DORNIER 228 BY HAL
HAL and government of India have already indicated the plan to use Dornier 228 aircraft for civilian purposes and also, there is already demand from plane operators, both domestic and international, for the Dornier aircraft. Plus, India can provide such 18-seater aircraft at a lower cost than other manufacturers which is an advantage. Air India has indicated that it could initially acquire at least 10 such aircraft to operate regional routes. Pawan Hans, the state-owned helicopter company which plans to diversify into fixed-wing aircraft operations, is also said to be keen on acquiring the Dornier aircraft. Also, neighbouring countries like Nepal and Sri Lanka are also keen on using Dornier 228 for civil aviation purposes. Thus, we should spend our money on making Dornier better equipped rather than waste money trying to compete with Boeing and Airbus which will do anything to stop a new competitor. We are better off by upgrading the engines and trying to get better range (currently Dornier has a maximum range of 700 km) which could be increased with little R&D. The DGCA which is the civil aviation regulator in India, has already granted permission for using Dornier as a civil aircraft.
Apart from using HAL to manufacture Dornier 228 for civilian transport, we need to encourage other private manufacturers like Tata and Mahindra which also have similar 18 to 20-seater airplanes which could compete at global levels if given little government push. Indian government needs to encourage manufacturers with incentives to use such ‘Made in India’ aircraft for domestic purposes especially for UDAN scheme and also help these companies market them worldwide. Such small-size aircrafts can be used for charter which are also a bright market worldwide. Also, our start-up ecosystem can come to our aid and we have people like Captain Amol Yadav who have built such small aircraft right on the terrace.
HAL says that the aircraft has considerably lower list price, operational costs and can land at most regional/small airports in the country. For instance, the price of DO-228 is around 60 crore as compared to an estimated price of over 160 crore for ATR-72. IndiGo, the largest carrier in terms of market share, has signed agreement with French-Italian aircraft maker ATR for the purchase of 50 ATR 72-600s. IndiGo, which primarily operates narrowbody Airbus A-320s, will deploy ATRs for regional connectivity.
A large majority of airlines in India and even globally, don’t buy aircraft. Instead they opt for leasing. If the cost of ATR is higher, its leasing cost will also be higher. HAL officials say that the operational cost of ATRs is over 2 lakh per flying hour in comparison to DO-228’s 85,000 per hour. The operational expenses of aircraft includes crew cost, maintenance costs, airport infrastructure costs, marketing, landing and parking charges and distribution costs. HAL says that this aircraft is ideal for start-up carriers.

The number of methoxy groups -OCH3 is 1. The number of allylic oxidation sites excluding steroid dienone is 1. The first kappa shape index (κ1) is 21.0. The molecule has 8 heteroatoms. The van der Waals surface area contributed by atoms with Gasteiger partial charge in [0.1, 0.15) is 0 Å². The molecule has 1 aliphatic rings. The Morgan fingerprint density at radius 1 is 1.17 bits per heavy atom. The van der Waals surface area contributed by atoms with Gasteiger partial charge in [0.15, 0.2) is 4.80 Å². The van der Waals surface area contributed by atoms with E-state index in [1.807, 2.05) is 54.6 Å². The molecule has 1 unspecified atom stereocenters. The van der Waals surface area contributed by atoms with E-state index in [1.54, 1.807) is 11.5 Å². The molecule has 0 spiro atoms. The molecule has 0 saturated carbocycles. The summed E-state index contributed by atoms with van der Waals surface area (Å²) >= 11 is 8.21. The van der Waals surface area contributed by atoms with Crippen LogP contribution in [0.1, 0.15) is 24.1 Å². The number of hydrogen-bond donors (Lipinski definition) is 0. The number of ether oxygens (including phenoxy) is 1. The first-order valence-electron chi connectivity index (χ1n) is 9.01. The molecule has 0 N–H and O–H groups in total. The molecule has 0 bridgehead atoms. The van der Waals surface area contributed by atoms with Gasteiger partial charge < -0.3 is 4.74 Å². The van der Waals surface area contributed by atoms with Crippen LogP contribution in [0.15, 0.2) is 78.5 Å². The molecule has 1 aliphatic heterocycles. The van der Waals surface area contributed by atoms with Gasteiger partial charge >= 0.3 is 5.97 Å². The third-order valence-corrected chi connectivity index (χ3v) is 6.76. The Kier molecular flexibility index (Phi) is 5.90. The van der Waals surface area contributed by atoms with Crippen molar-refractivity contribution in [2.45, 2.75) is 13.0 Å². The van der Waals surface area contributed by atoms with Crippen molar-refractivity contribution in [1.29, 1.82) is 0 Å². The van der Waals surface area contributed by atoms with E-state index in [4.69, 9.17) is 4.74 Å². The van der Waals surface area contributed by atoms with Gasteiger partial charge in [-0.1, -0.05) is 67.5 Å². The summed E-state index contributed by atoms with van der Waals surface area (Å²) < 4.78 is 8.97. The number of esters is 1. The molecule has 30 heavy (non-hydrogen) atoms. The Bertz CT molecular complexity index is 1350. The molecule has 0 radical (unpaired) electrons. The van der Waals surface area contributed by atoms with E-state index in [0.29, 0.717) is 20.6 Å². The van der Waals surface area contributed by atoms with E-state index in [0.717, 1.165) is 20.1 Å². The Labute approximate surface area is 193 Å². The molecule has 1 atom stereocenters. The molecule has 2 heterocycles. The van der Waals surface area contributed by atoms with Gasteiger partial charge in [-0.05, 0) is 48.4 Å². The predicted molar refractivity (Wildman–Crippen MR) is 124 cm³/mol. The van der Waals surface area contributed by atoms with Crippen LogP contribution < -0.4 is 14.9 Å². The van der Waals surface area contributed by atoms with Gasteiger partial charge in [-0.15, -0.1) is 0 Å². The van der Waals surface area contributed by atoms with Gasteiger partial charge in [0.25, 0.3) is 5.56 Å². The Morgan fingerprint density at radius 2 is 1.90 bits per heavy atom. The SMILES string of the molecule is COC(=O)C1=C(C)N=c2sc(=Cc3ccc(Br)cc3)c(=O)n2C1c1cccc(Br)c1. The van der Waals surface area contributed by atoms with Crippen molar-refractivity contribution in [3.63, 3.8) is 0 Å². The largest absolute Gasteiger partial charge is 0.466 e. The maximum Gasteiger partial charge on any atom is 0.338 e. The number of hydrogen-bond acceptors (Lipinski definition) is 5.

IN THE WAKE OF LIBERALISATION IN THE EARLY 1990S, PRIVATE PARTICIPATION IN THE SECTOR MADE MODEST BEGINNINGS AND HAS STEADILY GROWN SINCE THEN.
To cover these costs, ATRs need to have a minimum occupancy of 70 per cent. The typical seating plan of ATR 72-600 is 70 seats. The operators will have to sell around 50 seats per flight. DO-228, which is Made in India turboprop with some imported components and imported engine ( from Honeywell), has a seating capacity of 19. “It’s not difficult to fill up those many seats. ATRs may not be profitable on regional routes as some operators are expecting,” says a HAL official. According to HAL, the Dornier 228 aircraft requires runway length of 2,100 feet for takeoff and 1,800 feet for landing which makes it suitable to operate in almost 99 per cent of airports in India. There are an estimated 450 airstrips and airports in the country. HAL is currently in the process of acquiring certification from the DGCA which is expected by December 2018.
ENTRY OF PRIVATE SECTOR
In the wake of liberalisation in the early 1990s, private participation in the sector made modest beginnings and has steadily grown since then. Some of the prominent private companies that have entered the sector are:
It is evident that lack of domestic manufacturing capabilities for almost seven decades, both in civil aviation and defence aerospace manufacturing, had remained a major worry till the early 1990s. After opening up of this segment to the private sector in the post-liberalisation period in 1990s, the sector has shown considerable progress. After the Make in India initiative announced by Prime Minister Narendra Modi in September 2014, there are signs that things are changing for the better. The aerospace sector in the country is at the inflection point, similar to the telecom and automotive sectors two or three decades ago. Hence it needs sustained government support to develop critical mass, skills and R&D to achieve its full potential. If things are done right, with the existing technology which is tried and tested, India can be a major player in the 18 to 40 seater aircraft market and can compete with other global players. Also, the large domestic market which is set to become the third largest in the world can play a key role in aiding the process. With the expertise obtained in R&D of the 18 to 40 seater aircraft, India can look at taking on Boeing and Airbus sometime later in the next decade. After all, Rome was not built in a day!